Big Little Recipes

A Small-but-Mighty Ingredient to Upgrade Berries & Cream

August  4, 2020

A Big Little Recipe has the smallest-possible ingredient list and big everything else—flavor, creativity, wow factor. Psst: We don't count water, salt, black pepper, and certain fats (specifically, 1/2 cup or less of olive oil, vegetable oil, and butter), since we're guessing you have those covered. Today, we’re celebrating summer berries.


There’s no shortage of ways to revel in summer berries—jam, jam bars, shortcake, not-so-short cake, I could go on—and yet, on the sunniest, swampiest of August afternoons, I gravitate toward whatever requires the least amount of thought.

This might be as simple as standing in front of a half-open fridge and stuffing my face (don’t act like you’ve never done it). Or, slightly more complicated but infinitely more rewarding: stepping away from said fridge with a carton of cream in hand, and pouring—and pouring and pouring—it all over sugared berries.

That not recipe is a Big Little Recipe in itself and, in theory, you could stop reading right now and charge toward the nearest farmers market—but don’t. Because one tiny-mighty ingredient makes this very good dessert even better: caraway.

Photo by TY MECHAM. FOOD STYLIST: ANNA BILLINGSKOG. PROP STYLIST: AMANDA WIDIS.

Yes, caraway as in those crunchy seeds that speckle rye bread and pumpernickel bagels, two of my favorite things in the world. But as Domenica Marchetti writes for NPR, “Caraway's role extends well beyond rye bread or even German food.”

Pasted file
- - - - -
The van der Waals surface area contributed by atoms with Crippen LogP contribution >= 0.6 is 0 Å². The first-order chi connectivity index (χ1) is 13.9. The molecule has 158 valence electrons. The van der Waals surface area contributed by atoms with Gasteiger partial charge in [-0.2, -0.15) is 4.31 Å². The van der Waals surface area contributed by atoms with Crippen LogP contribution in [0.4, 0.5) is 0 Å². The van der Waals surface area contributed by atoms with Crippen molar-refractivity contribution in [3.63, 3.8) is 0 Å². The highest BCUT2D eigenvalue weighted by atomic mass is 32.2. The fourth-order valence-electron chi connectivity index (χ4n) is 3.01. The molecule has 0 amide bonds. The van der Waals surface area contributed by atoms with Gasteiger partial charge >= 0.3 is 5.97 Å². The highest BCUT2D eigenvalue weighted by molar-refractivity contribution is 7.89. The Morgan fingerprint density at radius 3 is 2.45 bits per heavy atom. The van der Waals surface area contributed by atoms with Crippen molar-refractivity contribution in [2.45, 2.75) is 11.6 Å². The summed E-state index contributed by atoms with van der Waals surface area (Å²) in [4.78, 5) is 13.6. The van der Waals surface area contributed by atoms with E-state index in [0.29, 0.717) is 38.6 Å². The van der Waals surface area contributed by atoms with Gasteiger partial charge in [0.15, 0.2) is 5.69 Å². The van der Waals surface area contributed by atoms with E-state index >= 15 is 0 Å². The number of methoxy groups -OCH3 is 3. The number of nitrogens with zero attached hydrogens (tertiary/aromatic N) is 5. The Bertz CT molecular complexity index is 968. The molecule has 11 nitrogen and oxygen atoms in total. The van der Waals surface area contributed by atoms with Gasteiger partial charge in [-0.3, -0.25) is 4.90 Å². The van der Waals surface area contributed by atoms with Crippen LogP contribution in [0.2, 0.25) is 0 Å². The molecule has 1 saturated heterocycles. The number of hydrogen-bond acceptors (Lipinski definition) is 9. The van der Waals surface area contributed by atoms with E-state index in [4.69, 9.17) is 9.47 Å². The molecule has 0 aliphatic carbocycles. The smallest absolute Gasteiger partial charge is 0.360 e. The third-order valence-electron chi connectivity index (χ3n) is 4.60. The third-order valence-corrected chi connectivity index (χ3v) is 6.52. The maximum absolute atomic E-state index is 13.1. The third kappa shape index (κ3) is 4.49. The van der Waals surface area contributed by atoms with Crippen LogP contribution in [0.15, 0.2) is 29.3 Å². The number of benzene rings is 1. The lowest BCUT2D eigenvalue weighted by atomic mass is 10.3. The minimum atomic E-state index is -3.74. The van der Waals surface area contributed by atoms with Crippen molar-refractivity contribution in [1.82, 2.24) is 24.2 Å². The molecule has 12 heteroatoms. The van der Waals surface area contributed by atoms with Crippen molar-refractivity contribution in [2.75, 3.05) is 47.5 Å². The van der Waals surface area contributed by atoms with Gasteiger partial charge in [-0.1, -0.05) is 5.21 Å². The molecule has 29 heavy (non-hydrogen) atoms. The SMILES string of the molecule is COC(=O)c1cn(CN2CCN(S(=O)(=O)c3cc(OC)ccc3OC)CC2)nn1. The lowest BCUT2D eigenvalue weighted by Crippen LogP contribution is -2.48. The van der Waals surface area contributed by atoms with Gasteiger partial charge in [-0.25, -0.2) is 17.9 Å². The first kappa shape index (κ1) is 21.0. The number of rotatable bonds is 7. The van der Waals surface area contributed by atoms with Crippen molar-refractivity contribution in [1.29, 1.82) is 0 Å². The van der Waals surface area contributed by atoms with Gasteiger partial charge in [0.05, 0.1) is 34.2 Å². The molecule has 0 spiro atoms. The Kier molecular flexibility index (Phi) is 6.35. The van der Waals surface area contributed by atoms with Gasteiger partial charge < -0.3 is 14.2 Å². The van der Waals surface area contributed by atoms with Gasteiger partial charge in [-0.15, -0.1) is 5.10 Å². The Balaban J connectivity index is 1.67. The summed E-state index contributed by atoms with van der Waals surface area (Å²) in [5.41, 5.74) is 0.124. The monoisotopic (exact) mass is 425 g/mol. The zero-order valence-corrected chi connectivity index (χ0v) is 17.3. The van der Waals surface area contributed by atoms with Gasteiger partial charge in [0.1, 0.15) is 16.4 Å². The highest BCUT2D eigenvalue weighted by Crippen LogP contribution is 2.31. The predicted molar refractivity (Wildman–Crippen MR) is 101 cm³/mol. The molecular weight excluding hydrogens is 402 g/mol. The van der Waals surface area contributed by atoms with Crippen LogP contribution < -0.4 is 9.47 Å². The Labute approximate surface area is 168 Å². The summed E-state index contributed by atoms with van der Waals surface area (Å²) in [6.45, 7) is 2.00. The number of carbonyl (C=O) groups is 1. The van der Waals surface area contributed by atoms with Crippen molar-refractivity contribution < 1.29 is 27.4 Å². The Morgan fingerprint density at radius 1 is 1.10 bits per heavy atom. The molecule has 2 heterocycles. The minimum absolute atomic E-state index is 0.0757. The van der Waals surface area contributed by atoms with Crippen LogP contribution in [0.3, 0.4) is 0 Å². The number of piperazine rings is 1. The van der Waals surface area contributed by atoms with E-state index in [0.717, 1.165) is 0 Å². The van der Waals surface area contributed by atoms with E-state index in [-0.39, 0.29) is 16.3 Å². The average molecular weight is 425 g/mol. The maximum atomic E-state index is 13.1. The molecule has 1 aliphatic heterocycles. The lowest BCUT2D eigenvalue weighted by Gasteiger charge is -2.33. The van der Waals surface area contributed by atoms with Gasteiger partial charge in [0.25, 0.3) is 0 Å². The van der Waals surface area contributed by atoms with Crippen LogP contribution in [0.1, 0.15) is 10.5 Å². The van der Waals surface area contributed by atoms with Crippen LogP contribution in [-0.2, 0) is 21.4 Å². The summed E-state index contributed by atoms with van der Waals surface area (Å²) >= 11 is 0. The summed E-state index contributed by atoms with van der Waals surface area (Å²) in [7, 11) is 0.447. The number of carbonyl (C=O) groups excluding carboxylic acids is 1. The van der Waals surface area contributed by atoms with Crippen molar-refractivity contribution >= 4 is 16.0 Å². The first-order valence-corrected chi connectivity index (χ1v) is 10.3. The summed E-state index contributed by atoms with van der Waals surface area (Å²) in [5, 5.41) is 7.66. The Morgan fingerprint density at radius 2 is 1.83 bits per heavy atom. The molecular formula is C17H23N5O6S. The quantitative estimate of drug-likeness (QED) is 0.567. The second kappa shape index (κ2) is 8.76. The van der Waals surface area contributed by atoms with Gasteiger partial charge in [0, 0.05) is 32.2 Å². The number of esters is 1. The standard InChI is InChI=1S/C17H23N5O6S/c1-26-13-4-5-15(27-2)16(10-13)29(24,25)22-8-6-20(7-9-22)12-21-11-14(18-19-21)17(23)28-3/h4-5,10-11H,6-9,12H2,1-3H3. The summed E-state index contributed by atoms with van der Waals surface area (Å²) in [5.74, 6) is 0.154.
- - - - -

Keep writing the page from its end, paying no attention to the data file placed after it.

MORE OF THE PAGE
She goes on: “It has long been prominent in Scandinavian and Eastern European cooking, and also is found in the cuisine of North Africa, most notably in harissa.”

Whether it's a seedy loaf or spicy paste, caraway adds a peppery, fennel-ish flavor to whatever it touches. Often the context is savory, like with radishes or knishes. But sweet recipes are also fair game—say, these buttery cookies or these buttery cookies.

Just as seasoning a fruit crisp with black pepper boosts a humble dessert’s confidence, incorporating caraway into berries and cream makes an already wonderful combo even more so.

It’d be easy to say this is because you’re taking something sweet and making it savory, but what’s sweet and what’s savory, anyway? And why does it have to be one or the other? Every ingredient here—the berries, the cream, even the sugar—has the potential (the desire! the dream!) to be both. And the caraway understands that.

All you have to do is dry-toast the seeds (think of this like an alarm clock, waking them up from their spice-cabinet slumber), blitz them in a spice grinder with a spoonful of sugar, and stir into cream.

Or, blitz the seeds with a pinch of salt and few cracks of pepper, combine with cream, and tip over boiled vegetables instead of sugared berries. But that’s another chat for another day.

See what other Food52 readers are saying.

  • kelkel
    kelkel
  • Nancy
    Nancy
  • Emma Laperruque
    Emma Laperruque
Emma is the food editor at Food52. Before this, she worked a lot of odd jobs, all at the same time. Think: stir-frying noodles "on the fly," baking dozens of pastries at 3 a.m., reviewing restaurants, and writing articles about everything from how to use leftover mashed potatoes to the history of pies in North Carolina. Now she lives in New Jersey with her husband and their cat, Butter. Stay tuned every Tuesday for Emma's cooking column, Big Little Recipes, all about big flavor and little ingredient lists. And see what she's up to on Instagram at @emmalaperruque.

3 Comments

kelkel September 27, 2020
alas, the cold aesthetic of the modern kitchen. if only this rad person was in a rad kitchen.
 
Nancy August 5, 2020
Emma - happy to see this. Have often used caraway seed in sweets and never saw it in recipes. It provides a lovely note amidst cream and fruits - Nancy
 
Author Comment
Emma L. August 5, 2020
Thanks, Nancy!